A Tennessee death-row prisoner who is facing execution in early December is seeking to reverse his 1992 conviction and death sentence in light of new information that a juror who served on his case failed to disclose that she was biased against him.

Lee Hall (pictured), who is scheduled to be executed December 5, 2019, was convicted of killing his estranged girlfriend, Traci Crozier, and sentenced to death. However, in a November 14 hearing in Hamilton County Criminal Court, he says his constitutional right to be tried by an impartial jury was violated when one of his jurors did not reveal to the court that she was biased against him because she had been a victim of domestic violence.

In a sworn affidavit Hall filed with the court in October, the juror—identified in court papers as “Juror A” to protect her privacy—said she had been subjected to recurring domestic violence and rape over a six-year period during an abusive first marriage. Juror A said she had not disclosed her personal history during jury selection, despite several opportunities to do so, in part because at that time she had not considered herself to be a victim. She started seeing a therapist in 2007 and only then began to address the psychological impact of the abuse. Earlier this year, after she had become aware that Hall was facing execution, Juror A contacted his attorneys and, for the first time, revealed her history of domestic abuse.

Hall’s court pleadings allege that “Juror A concedes that she was actually biased against Mr. Hall at the time of the trial and in fact hated him because he reminded her of her abusive husband.” The juror’s “affirmative misrepresentations” during jury selection, Hall’s lawyers argue, “rendered Mr. Hall’s capital murder trial fundamentally unfair.”

In her affidavit, Juror A said that, during the course of Hall’s trial, “[a]ll these memories [of abuse] flooded back to me …. I could see myself in Traci [Crozier]’s shoes, given what happened to me. I hated Lee for what he did to that girl.” At the hearing, she explained why she hadn’t disclose her experience at the time of the trial, saying, “[i]n 1969, there was really no such thing that I knew of, of date rape, especially since I’d been dating him for so long. I didn’t even know the term ‘domestic abuse’ at the time. I really thought it was — I mean, I never thought of it as a crime. I had no notion that I had ever been a victim of a crime.”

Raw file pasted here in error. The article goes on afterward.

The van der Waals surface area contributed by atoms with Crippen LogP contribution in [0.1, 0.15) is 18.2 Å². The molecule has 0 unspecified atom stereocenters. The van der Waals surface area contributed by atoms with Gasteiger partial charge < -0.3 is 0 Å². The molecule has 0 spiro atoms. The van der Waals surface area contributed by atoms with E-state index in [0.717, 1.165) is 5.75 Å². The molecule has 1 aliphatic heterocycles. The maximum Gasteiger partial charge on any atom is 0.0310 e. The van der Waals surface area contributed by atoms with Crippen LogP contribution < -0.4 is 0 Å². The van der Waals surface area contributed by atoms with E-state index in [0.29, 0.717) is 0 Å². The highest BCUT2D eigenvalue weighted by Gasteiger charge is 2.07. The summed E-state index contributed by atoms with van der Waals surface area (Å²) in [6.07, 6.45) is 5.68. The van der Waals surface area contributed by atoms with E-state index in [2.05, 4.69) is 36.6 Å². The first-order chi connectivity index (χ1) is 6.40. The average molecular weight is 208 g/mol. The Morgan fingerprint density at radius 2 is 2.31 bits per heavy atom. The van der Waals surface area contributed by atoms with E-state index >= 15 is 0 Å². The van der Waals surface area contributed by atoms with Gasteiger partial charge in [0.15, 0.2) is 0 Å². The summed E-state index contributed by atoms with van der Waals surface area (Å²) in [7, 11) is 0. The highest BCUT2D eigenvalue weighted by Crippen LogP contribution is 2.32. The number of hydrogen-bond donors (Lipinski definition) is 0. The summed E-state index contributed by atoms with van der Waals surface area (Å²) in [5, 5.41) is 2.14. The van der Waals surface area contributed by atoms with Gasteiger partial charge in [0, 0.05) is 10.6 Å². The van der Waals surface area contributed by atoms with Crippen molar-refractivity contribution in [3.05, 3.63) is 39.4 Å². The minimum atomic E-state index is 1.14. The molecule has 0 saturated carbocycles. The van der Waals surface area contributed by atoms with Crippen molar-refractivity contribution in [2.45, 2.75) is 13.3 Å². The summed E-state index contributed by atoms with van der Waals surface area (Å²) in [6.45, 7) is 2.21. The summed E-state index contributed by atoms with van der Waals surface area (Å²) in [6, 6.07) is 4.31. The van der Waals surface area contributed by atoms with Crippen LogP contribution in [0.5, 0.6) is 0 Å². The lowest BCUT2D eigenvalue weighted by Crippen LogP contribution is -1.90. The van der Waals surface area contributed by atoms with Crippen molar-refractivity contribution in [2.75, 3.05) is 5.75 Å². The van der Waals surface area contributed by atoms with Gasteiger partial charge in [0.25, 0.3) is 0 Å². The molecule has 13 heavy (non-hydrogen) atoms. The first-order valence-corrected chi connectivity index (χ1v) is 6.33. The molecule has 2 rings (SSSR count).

Hamilton County District Attorney Neal Pinkston opposed Hall’s petitions, arguing that Hall’s lawyers should have contacted Juror A during the regular appeals process and that his juror-bias claim is now untimely. They responded that, from 1998-2003, his defense team did try to track down the jurors, but Juror A lived out of state and, with the limited resources available to defend an indigent prisoner, they could not afford a flight to interview her. Juror A said that she probably still would not have identified herself as a victim of domestic abuse or rape at that time.

Judge Don Poole said that, because of the nature of the allegations, he decided that a hearing was necessary. “[T]here is law to the effect that in certain circumstances of due process fairness will allow certain things to be presented to the court, and for that reason, I have allowed this second petition for post-conviction relief to go forward,” he said.

This is the second time in 2019 a Tennessee case has come under scrutiny as a result of jury-related discrimination. In August, a Tennessee trial court approved a plea deal between Nashville prosecutors and lawyers for Abu-Ali Abdur’Rahman to vacate his death sentence and impose three life sentences. At Abdur’Rahman’s 1987 trial, prosecutor John Zimmerman had allegedly discriminated against black prospective jurors and committed other forms of misconduct. Tennessee’s Attorney General has sought to intervene in the case and is appealing the agreement.

Hall is the fourth Tennessee death-row prisoner in the last two years to select electrocution as his method of execution. Edmund Zagorski, David Earl Miller, and Stephen Michael West were all executed in the electric chair after medical experts said that Billy Ray Irick was not properly anesthetized during his 2018 lethal injection execution.


Rosana Hughes, Hamilton County judge hears last-minute argu­ments in peti­tion for new tri­al of Chattanooga death row inmate, Chattanooga Times Free Press, November 14, 2019; Kimberlee Kruesi, Death row inmate points to biased juror as exe­cu­tion nears, Associated Press, November 132019.